Biomass pretreatment is a crucial step as it breaks down the crystalline structure of cellulose and releases the fermentable sugars so that the hydrolysis of carbohydrate can be achieved more rapidly and with greater yields (Mosier et al., 2005). An appropriate pretreatment process can also prevent the formation of inhibitors to the subsequent hydrolysis and fermentation (Sun & Cheng, 2002). However, the pretreatment process contributes significantly to the cost of production (Alvira et al., 2010). The main methods include physical treatment (such as milling and grinding), thermo-chemical pretreatment (such as steam explosion) and ammonia fibre explosion. Mechanical comminution can be a combination of chipping, milling and grinding. It aims to reduce the particle size of the biomass to attain a larger surface area for enzyme access. The desired final particle size determines the appropriate technique to apply. For example, chipping is used when 10-30mm particle size is required whilst milling and grinding are for more fine particles (0.2-2mm) (Alvira et al., 2010). The higher energy cost of mechanical comminution especially for large-scale applications makes it an unattractive approach for pretreatment (Hendriks & Zeeman, 2009). However, small lab-scale experiments routinely employ mechanical comminution for biomass pretreatment.

3. Hydrolysis

Two main hydrolysis methods are widely used to produce monomeric sugar constituents required for fermentation. These include acid hydrolysis (with dilute and concentrated acids) and enzymatic hydrolysis (Saha et al., 2005). The acid pretreatment process dissolves the hemicellulosic component of the biomass and disassembles the cellulose into fermentable sugars which are accessible to enzymes (Wayman, 1996). The use of concentrated acid is limited owing to higher cost, corrosion of containment material, and the formation of inhibiting compounds (Sun & Cheng, 2002). Dilute sulphuric acid is the most studied acid, and gives high hydrolysis yields (Mosier et al., 2005). It can be applied at 180 °C for a short period of time or at 120°C for 30-90 min in different types of reactors such as plug flow, batch, shrinking-bed and counter-current reactors (Sun & Cheng, 2002). Harun et al., (2010a) investigated bioethanol production under varying conditions of reaction time, temperature, microalgae loading and acid concentration. It was found that the highest bioethanol yield occurred with 10g/L of microalgae, 3% (v/v) of sulphuric acid at 160°C for 15min.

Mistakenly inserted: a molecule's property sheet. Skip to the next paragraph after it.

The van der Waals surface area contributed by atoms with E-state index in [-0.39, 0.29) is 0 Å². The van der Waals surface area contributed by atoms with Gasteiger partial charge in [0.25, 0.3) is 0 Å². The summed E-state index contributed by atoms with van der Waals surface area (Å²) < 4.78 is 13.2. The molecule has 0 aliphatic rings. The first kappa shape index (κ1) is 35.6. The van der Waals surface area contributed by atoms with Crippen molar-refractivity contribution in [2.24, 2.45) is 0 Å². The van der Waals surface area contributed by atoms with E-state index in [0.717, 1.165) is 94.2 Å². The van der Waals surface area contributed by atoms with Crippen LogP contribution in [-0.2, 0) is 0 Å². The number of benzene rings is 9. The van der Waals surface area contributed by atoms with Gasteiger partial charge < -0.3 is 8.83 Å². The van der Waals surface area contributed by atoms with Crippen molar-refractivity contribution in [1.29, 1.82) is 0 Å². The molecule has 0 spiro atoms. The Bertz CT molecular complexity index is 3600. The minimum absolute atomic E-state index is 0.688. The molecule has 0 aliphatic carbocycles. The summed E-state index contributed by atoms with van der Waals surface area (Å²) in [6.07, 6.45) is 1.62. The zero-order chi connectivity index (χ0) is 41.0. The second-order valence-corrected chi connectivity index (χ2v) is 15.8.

Enzymatic hydrolysis is the utilization of enzymes to release the fermentable sugars from the biomass. The process cost of enzymatic hydrolysis is lower than acid hydrolysis as it avoids containment corrosion and occurs under mild temperatures and pH (Sanchez et al., 2004). There are few literatures on the study of biological pretreatments of microalgal biomass. However, the advantages of biological pretreatment can be extrapolated from studies using lignocellulosic biomass, which also contains cellulosic and hemicellulosic materials. There is a wide range of bacteria and fungi that can produce cellulases for hydrolysis, but fungi are mostly used due to their less severe growth conditions and high growth rates (Sanchez et al., 2004). Several white-rot fungi have been reported to enhance the hydrolysis of lignocellulosic materials, such as Phanerochaete chrysosporium, Ceriporia lacerata, Cyathus stercolerus, Ceriporiopsis subvermispora, Pycnoporus cinnarbarinus and Pleurotus ostreaus (Kumar & Wyman, 2009). A study on fungal pretreatment of wheat straw for 10 days showed an increase in the release of fermentable sugars and a reduction in the concentration of fermentation inhibitors (Kuhar et al., 2008). A study by Singh et al., (2008) on fungal pretreatment of sugarcane also showed an increased release of sugars.